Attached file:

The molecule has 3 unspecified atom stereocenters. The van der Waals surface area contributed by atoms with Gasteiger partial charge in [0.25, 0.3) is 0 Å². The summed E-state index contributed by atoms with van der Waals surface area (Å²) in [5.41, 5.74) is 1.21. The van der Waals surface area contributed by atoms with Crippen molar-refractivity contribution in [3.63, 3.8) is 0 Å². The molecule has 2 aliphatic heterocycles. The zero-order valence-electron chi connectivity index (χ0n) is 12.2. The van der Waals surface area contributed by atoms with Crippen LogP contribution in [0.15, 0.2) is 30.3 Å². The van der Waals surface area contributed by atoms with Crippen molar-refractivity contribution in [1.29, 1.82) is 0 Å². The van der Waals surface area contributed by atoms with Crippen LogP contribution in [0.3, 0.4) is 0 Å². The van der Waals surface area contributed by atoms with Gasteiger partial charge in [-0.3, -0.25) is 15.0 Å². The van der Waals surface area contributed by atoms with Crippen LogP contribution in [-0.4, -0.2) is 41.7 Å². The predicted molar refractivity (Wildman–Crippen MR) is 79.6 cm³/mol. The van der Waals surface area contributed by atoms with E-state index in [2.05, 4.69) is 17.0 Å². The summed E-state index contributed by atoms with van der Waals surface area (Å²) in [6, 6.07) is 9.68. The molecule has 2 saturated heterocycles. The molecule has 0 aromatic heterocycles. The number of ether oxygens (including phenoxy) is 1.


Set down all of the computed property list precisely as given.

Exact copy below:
The molecule has 3 unspecified atom stereocenters. The van der Waals surface area contributed by atoms with Gasteiger partial charge in [0.25, 0.3) is 0 Å². The summed E-state index contributed by atoms with van der Waals surface area (Å²) in [5.41, 5.74) is 1.21. The van der Waals surface area contributed by atoms with Crippen molar-refractivity contribution in [3.63, 3.8) is 0 Å². The molecule has 2 aliphatic heterocycles. The zero-order valence-electron chi connectivity index (χ0n) is 12.2. The van der Waals surface area contributed by atoms with Crippen LogP contribution in [0.15, 0.2) is 30.3 Å². The van der Waals surface area contributed by atoms with Crippen molar-refractivity contribution in [1.29, 1.82) is 0 Å². The van der Waals surface area contributed by atoms with Crippen LogP contribution in [0.3, 0.4) is 0 Å². The van der Waals surface area contributed by atoms with Gasteiger partial charge in [-0.3, -0.25) is 15.0 Å². The van der Waals surface area contributed by atoms with Crippen LogP contribution in [-0.4, -0.2) is 41.7 Å². The predicted molar refractivity (Wildman–Crippen MR) is 79.6 cm³/mol. The van der Waals surface area contributed by atoms with E-state index in [2.05, 4.69) is 17.0 Å². The summed E-state index contributed by atoms with van der Waals surface area (Å²) in [6, 6.07) is 9.68. The molecule has 2 saturated heterocycles. The molecule has 0 aromatic heterocycles. The number of ether oxygens (including phenoxy) is 1.